Posts Tagged ‘Zelda Fitzgerald’
May 7, 2013 | by Sadie Stein
Even if, like some of us, you already have Great Gatsby fatigue, you can enjoy playing with this (raven-haired) F. Scott Fitzgerald doll. Send him and Zelda out on the town. Let Hemingway insult him in a rental car. Send him to the south with the Murphys (although you’ll have to use a Barbie and Ken or someone to play them). Bring him to the movies and let him weep into his tiny martini as you watch Baz Luhrmann’s extravaganza.
October 24, 2012 | by Sadie Stein
May 24, 2012 | by Sadie Stein
April 25, 2012 | by Sadie Stein
August 15, 2011 | by Patrick Monahan
Whenever she was asked about her start in the world, the legendary saloonkeeper Bricktop—born Ada Smith—replied:
On the fourteenth day of August 1894, in the little town of Alderson, West-by-God-Virginia, the doctor said, “Another little split-tail,” and on that day Bricktop was born.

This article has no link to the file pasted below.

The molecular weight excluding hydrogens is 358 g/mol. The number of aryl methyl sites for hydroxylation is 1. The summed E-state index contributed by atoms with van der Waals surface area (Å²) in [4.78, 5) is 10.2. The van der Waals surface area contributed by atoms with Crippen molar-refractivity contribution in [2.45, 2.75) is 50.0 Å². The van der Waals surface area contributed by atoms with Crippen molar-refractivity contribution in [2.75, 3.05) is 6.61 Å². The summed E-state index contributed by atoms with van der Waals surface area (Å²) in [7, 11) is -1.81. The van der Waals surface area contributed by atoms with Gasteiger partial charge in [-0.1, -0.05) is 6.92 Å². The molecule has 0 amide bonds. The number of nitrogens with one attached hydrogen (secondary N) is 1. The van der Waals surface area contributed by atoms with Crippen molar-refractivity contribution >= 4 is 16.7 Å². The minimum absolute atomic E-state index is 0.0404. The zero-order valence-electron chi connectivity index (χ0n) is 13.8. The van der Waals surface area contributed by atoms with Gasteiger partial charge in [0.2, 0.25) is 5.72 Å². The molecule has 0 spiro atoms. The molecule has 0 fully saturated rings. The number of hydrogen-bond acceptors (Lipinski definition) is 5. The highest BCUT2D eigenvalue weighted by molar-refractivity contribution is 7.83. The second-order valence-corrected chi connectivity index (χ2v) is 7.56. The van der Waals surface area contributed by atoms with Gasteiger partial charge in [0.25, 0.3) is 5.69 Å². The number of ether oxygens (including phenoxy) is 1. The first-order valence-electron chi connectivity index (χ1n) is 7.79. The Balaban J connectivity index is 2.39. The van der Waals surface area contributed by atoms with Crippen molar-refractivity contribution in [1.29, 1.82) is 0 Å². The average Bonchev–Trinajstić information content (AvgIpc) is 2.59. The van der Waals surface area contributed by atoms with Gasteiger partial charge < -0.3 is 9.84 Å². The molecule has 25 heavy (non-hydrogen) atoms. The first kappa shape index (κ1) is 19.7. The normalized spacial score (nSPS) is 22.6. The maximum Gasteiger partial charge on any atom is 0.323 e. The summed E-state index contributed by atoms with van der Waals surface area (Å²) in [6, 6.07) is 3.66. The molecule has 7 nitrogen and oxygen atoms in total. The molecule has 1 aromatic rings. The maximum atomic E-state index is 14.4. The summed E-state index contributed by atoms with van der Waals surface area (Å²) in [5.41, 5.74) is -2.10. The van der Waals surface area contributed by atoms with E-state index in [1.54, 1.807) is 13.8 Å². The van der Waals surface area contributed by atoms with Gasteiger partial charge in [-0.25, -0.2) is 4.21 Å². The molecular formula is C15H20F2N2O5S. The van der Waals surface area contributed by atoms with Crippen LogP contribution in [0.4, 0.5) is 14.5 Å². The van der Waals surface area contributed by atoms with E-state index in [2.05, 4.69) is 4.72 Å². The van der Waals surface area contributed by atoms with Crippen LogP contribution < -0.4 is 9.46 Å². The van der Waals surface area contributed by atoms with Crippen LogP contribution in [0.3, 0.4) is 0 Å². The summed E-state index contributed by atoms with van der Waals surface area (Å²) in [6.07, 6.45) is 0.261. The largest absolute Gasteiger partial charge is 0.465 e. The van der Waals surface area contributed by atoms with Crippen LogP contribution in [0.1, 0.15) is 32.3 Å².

T. S. Eliot later added, “…and on that day Bricktop was born. And to her thorn, she gave a rose.”
Bricktop is a not a familiar name to most people today, though the crumbs of her extraordinary life are indispensable to the telling of a certain moment in the history of Americans in Paris and café society everywhere. Woody Allen’s latest movie, Midnight in Paris, could hardly recall the days of Gertrude Stein, Ernest Hemingway, or the Fitzgeralds without Zelda crying, “Let’s go to Bricktop’s!”
Ada Smith, like many African Americans of her day, was born poor. Her mother, who ran a boarding house, had a passion for cleanliness and a self-confessed trigger-fast Irish temper. Around 1900, the family moved from Virginia to the South Side of Chicago, where Ada got her first taste of the theater. She hung around the stage doors of Chicago’s great vaudeville houses, waiting for the likes of Sophie Tucker, a belting singer known as “The Last of the Red Hot Mamas,” to emerge. But it was the back rooms of saloons, with their sawdust-covered floors, that captured her imagination. Read More »